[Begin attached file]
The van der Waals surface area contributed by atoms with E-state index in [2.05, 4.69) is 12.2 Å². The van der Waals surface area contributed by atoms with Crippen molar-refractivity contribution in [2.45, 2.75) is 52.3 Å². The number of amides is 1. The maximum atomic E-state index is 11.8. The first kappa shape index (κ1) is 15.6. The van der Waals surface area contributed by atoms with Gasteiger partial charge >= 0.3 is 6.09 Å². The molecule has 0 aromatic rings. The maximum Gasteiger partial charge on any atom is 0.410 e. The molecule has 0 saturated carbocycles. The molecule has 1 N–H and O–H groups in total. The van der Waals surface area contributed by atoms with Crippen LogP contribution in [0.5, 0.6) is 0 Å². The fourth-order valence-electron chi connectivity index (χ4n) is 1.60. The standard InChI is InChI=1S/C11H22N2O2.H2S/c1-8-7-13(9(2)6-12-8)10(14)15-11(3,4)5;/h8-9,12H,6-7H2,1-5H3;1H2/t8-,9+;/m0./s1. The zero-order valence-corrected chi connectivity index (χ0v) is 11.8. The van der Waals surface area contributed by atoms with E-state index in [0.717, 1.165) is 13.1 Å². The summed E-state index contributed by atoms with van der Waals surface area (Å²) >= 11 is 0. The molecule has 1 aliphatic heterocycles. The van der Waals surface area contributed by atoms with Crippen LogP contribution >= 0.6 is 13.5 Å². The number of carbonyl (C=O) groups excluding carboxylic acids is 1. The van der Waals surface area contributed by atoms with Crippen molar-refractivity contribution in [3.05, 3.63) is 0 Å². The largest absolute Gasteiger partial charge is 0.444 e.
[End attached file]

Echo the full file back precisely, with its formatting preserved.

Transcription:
The van der Waals surface area contributed by atoms with E-state index in [2.05, 4.69) is 12.2 Å². The van der Waals surface area contributed by atoms with Crippen molar-refractivity contribution in [2.45, 2.75) is 52.3 Å². The number of amides is 1. The maximum atomic E-state index is 11.8. The first kappa shape index (κ1) is 15.6. The van der Waals surface area contributed by atoms with Gasteiger partial charge >= 0.3 is 6.09 Å². The molecule has 0 aromatic rings. The maximum Gasteiger partial charge on any atom is 0.410 e. The molecule has 0 saturated carbocycles. The molecule has 1 N–H and O–H groups in total. The van der Waals surface area contributed by atoms with Crippen LogP contribution in [0.5, 0.6) is 0 Å². The fourth-order valence-electron chi connectivity index (χ4n) is 1.60. The standard InChI is InChI=1S/C11H22N2O2.H2S/c1-8-7-13(9(2)6-12-8)10(14)15-11(3,4)5;/h8-9,12H,6-7H2,1-5H3;1H2/t8-,9+;/m0./s1. The zero-order valence-corrected chi connectivity index (χ0v) is 11.8. The van der Waals surface area contributed by atoms with E-state index in [0.717, 1.165) is 13.1 Å². The summed E-state index contributed by atoms with van der Waals surface area (Å²) >= 11 is 0. The molecule has 1 aliphatic heterocycles. The van der Waals surface area contributed by atoms with Crippen LogP contribution >= 0.6 is 13.5 Å². The number of carbonyl (C=O) groups excluding carboxylic acids is 1. The van der Waals surface area contributed by atoms with Crippen molar-refractivity contribution in [3.05, 3.63) is 0 Å². The largest absolute Gasteiger partial charge is 0.444 e.